10. I think it was Eliot who thought Hamlet was a failure…

  11. Auden too — I’m reading his lectures (as transcribed by the students).

    I don’t quite consider The Bad Sleep Well to be an adaptation, though there’s surely an influence. Also, I don’t really count versions that don’t use Shakespeare’s dialogue… I guess they’re adaptations, though most of WS’s stories aren’t original to him…

  12. Eliot’s favourite Shakespeare was Coriolanus – an eccentric judgement, I would say.

    Branagh’s acting in that scene suggests to me a teenager desperately trying to hide he fact he’s high as a kite. That pinched, squeaky voice, the bug eyes, the air of suppressed mania…


  14. bensondonald Says:

    Recently viewed both of KB’s Poirot pix. Amusing novelties, what with the location spectacle and CGI camera stunts lavished on stories intended to be tight and cozy, not epic. Tashlin’s “The Alphabet Murders” still stands as the biggest Poirot misfire, unable to decide if Tony Randell was Poirot or Clouseau.

    What Branagh does to Poirot is what many adaptors have done to Sherlock Holmes, the difference being Poirot doesn’t stand up to tampering the way Sherlock (usually) does. “Orient Express” has the Belgian sleuth smiling at a photo of a lost love, and elevates his moral fretting to mock-Shakespeare levels (the Albert Finney version basically shrugged it off, closing with what looked like a wrap party). “Murder on the Nile” opens with WWI, bringing the lost love on camera to explain the double-decker mustache. And instead of faithful Colonel Hastings, the second film brings back Poirot’s de facto sidekick from the first film, carrying a heap of his own subplot.

    A closing scene, after the mystery has been solved, suggests that Poirot has changed in significant ways. Don’t know whether Branagh envisioned an evolving character, like an angsty superhero in the Marvel movies, or simply decided against a television-type ending that left Poirot back at square one for the next murder.

    That said, both films are clever enough to find interesting alternate routes to endings spoiled decades ago. The diversity of the casts feels organic, rooting it in the vast reach of the Empire and quietly acknowledging racism. And “Nile” teams Saunders and French, but sadly their roles are small (we do get a fleeting bit of cheating at shuffleboard).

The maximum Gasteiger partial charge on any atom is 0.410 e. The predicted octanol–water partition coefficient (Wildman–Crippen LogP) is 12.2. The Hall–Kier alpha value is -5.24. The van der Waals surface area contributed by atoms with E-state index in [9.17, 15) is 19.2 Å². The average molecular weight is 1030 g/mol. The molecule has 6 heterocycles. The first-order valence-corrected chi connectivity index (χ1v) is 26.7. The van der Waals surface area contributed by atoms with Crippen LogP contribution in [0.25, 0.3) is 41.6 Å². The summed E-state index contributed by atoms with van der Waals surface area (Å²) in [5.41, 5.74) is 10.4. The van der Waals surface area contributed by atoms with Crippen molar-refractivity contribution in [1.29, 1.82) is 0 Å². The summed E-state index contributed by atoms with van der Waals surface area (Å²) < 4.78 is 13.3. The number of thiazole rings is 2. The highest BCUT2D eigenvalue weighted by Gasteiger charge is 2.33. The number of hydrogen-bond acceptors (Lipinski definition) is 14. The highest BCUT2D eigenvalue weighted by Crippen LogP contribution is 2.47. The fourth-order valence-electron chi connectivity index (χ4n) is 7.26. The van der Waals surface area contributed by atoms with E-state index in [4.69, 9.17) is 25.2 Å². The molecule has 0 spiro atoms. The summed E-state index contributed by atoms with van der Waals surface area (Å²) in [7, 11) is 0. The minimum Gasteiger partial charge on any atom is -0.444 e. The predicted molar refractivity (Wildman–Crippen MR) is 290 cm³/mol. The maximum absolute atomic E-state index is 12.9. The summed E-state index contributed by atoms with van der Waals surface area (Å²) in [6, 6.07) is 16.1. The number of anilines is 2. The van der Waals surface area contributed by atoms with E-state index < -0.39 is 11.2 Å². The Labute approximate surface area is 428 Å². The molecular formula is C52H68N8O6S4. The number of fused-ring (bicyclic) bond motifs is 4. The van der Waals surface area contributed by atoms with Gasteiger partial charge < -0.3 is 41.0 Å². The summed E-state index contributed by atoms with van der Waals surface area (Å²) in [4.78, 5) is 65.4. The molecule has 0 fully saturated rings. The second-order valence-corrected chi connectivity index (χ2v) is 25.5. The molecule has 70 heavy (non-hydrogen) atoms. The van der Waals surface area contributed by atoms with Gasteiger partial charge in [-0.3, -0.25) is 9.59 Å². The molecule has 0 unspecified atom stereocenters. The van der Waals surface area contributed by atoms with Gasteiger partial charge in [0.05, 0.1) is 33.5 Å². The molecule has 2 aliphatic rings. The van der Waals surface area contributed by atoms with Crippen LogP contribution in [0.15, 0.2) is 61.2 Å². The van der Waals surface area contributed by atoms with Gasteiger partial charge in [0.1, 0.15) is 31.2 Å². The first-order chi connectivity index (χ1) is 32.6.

15. I was just thinking… or dreaming… about Trintignant. The Conformist is screening in Bologna this year, where I won’t be, and I wondered if he might attend.

    Branagh sort of gets away with the high pitch in my chosen scene, just the once. But then he brings it back, to increasingly comic effect, again and again. It’s a mainstay of his mad act, but he leans into it whenever he’s trying to break our hearts.

  16. I turned off Orient Express after ten minutes. So I can’t really comment on it, but I think it’s Branagh’s ENERGY that I find so wearisome. And I’m mistrustful of attempts to impose arcs on characters/icons who got on perfectly well for decades without them.

  17. Tony Williams Says:

    DEAD AGAIN (1991) 1is also indescribably bad, the subject of a CINEMA JOURNAL article by two academics (one of which was Lucy Fischer) that elevated barren theory above investigating Branagh’s bad acting and directing. His posturing represents the cultural abyss of “rip off Britain.

  18. Robin Williams, disappointing in Hamlet (his scenes all shot in one go, so he appears disconnected from his surroundings) is quite good in Dead Again, as is Andy Garcia, demonstrating what film acting is all about. Branagh doesn’t notice and is awful in both his roles. Emma Thompson is miscast twice. And by forcing himself and his partner into two roles, Branagh completely fouls up the twisty script. It only becomes utterly laughable at the climax, in which Branagh tries to be DePalma (his regular composer, Patrick Doyle, went on to score Carlito’s Way).